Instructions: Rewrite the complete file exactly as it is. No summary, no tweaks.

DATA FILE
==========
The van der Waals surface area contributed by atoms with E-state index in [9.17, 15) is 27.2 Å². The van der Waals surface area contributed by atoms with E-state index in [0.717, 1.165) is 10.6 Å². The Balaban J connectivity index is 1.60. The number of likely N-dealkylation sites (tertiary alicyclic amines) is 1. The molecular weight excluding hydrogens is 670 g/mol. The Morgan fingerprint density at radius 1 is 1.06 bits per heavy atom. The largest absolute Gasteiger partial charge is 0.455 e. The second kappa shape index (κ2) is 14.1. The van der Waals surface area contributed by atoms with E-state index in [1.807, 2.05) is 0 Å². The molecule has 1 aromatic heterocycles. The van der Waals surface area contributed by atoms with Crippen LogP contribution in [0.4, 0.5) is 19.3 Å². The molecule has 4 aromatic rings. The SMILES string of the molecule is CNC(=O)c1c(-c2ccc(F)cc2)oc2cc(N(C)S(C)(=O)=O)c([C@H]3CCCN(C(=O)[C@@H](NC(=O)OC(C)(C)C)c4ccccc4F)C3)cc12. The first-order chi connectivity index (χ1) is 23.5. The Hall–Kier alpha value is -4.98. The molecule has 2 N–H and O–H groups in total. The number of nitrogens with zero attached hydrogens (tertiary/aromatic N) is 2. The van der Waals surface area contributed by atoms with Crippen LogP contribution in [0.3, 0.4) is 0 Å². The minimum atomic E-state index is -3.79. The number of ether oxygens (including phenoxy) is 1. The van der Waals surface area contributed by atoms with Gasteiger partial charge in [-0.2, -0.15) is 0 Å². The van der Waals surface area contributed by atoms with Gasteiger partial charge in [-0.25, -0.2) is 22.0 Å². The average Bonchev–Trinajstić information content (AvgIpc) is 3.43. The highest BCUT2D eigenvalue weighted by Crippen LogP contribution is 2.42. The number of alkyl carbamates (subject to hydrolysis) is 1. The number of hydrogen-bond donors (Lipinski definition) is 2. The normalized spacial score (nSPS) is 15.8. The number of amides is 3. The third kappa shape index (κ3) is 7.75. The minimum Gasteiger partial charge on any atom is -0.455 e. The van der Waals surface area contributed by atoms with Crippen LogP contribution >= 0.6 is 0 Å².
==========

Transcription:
The van der Waals surface area contributed by atoms with E-state index in [9.17, 15) is 27.2 Å². The van der Waals surface area contributed by atoms with E-state index in [0.717, 1.165) is 10.6 Å². The Balaban J connectivity index is 1.60. The number of likely N-dealkylation sites (tertiary alicyclic amines) is 1. The molecular weight excluding hydrogens is 670 g/mol. The Morgan fingerprint density at radius 1 is 1.06 bits per heavy atom. The largest absolute Gasteiger partial charge is 0.455 e. The second kappa shape index (κ2) is 14.1. The van der Waals surface area contributed by atoms with E-state index in [1.807, 2.05) is 0 Å². The molecule has 1 aromatic heterocycles. The van der Waals surface area contributed by atoms with Crippen LogP contribution in [0.4, 0.5) is 19.3 Å². The molecule has 4 aromatic rings. The SMILES string of the molecule is CNC(=O)c1c(-c2ccc(F)cc2)oc2cc(N(C)S(C)(=O)=O)c([C@H]3CCCN(C(=O)[C@@H](NC(=O)OC(C)(C)C)c4ccccc4F)C3)cc12. The first-order chi connectivity index (χ1) is 23.5. The Hall–Kier alpha value is -4.98. The molecule has 2 N–H and O–H groups in total. The number of nitrogens with zero attached hydrogens (tertiary/aromatic N) is 2. The van der Waals surface area contributed by atoms with Crippen LogP contribution in [0.3, 0.4) is 0 Å². The minimum atomic E-state index is -3.79. The number of ether oxygens (including phenoxy) is 1. The van der Waals surface area contributed by atoms with Gasteiger partial charge in [-0.2, -0.15) is 0 Å². The van der Waals surface area contributed by atoms with Gasteiger partial charge in [-0.25, -0.2) is 22.0 Å². The average Bonchev–Trinajstić information content (AvgIpc) is 3.43. The highest BCUT2D eigenvalue weighted by Crippen LogP contribution is 2.42. The number of alkyl carbamates (subject to hydrolysis) is 1. The number of hydrogen-bond donors (Lipinski definition) is 2. The normalized spacial score (nSPS) is 15.8. The number of amides is 3. The third kappa shape index (κ3) is 7.75. The minimum Gasteiger partial charge on any atom is -0.455 e. The van der Waals surface area contributed by atoms with Crippen LogP contribution >= 0.6 is 0 Å².